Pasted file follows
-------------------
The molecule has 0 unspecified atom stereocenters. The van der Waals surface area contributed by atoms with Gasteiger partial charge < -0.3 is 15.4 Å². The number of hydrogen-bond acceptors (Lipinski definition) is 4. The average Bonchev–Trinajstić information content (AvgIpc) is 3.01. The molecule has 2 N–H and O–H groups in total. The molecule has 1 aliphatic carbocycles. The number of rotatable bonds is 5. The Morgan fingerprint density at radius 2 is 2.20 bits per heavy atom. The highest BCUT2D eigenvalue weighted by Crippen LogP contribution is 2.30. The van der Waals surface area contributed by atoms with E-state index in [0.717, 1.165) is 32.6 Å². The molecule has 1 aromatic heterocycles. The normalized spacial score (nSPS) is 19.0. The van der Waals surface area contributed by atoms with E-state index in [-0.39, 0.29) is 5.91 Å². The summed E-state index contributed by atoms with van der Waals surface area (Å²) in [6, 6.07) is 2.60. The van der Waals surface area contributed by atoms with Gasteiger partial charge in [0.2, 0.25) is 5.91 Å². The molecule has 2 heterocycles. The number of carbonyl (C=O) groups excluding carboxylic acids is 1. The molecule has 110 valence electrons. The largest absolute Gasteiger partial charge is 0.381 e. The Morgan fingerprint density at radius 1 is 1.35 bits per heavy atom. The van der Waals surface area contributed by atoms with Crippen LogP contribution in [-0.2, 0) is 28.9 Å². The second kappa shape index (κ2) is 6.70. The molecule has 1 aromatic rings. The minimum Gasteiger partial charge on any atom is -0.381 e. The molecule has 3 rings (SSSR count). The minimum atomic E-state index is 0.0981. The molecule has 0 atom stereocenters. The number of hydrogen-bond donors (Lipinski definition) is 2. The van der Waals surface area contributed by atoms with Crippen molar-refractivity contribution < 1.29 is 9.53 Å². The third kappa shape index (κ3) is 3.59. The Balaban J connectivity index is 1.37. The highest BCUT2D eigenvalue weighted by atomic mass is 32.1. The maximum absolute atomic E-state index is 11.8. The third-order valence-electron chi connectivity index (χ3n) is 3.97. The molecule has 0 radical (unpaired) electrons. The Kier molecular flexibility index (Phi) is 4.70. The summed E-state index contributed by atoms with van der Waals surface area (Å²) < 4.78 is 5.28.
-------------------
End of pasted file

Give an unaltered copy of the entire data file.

The molecule has 0 unspecified atom stereocenters. The van der Waals surface area contributed by atoms with Gasteiger partial charge < -0.3 is 15.4 Å². The number of hydrogen-bond acceptors (Lipinski definition) is 4. The average Bonchev–Trinajstić information content (AvgIpc) is 3.01. The molecule has 2 N–H and O–H groups in total. The molecule has 1 aliphatic carbocycles. The number of rotatable bonds is 5. The Morgan fingerprint density at radius 2 is 2.20 bits per heavy atom. The highest BCUT2D eigenvalue weighted by Crippen LogP contribution is 2.30. The van der Waals surface area contributed by atoms with E-state index in [0.717, 1.165) is 32.6 Å². The molecule has 1 aromatic heterocycles. The normalized spacial score (nSPS) is 19.0. The van der Waals surface area contributed by atoms with E-state index in [-0.39, 0.29) is 5.91 Å². The summed E-state index contributed by atoms with van der Waals surface area (Å²) in [6, 6.07) is 2.60. The van der Waals surface area contributed by atoms with Gasteiger partial charge in [0.2, 0.25) is 5.91 Å². The molecule has 2 heterocycles. The number of carbonyl (C=O) groups excluding carboxylic acids is 1. The molecule has 110 valence electrons. The largest absolute Gasteiger partial charge is 0.381 e. The Morgan fingerprint density at radius 1 is 1.35 bits per heavy atom. The van der Waals surface area contributed by atoms with Crippen LogP contribution in [-0.2, 0) is 28.9 Å². The second kappa shape index (κ2) is 6.70. The molecule has 1 aromatic rings. The minimum Gasteiger partial charge on any atom is -0.381 e. The molecule has 3 rings (SSSR count). The minimum atomic E-state index is 0.0981. The molecule has 0 atom stereocenters. The number of hydrogen-bond donors (Lipinski definition) is 2. The van der Waals surface area contributed by atoms with Crippen molar-refractivity contribution < 1.29 is 9.53 Å². The third kappa shape index (κ3) is 3.59. The Balaban J connectivity index is 1.37. The highest BCUT2D eigenvalue weighted by atomic mass is 32.1. The maximum absolute atomic E-state index is 11.8. The third-order valence-electron chi connectivity index (χ3n) is 3.97. The molecule has 0 radical (unpaired) electrons. The Kier molecular flexibility index (Phi) is 4.70. The summed E-state index contributed by atoms with van der Waals surface area (Å²) < 4.78 is 5.28.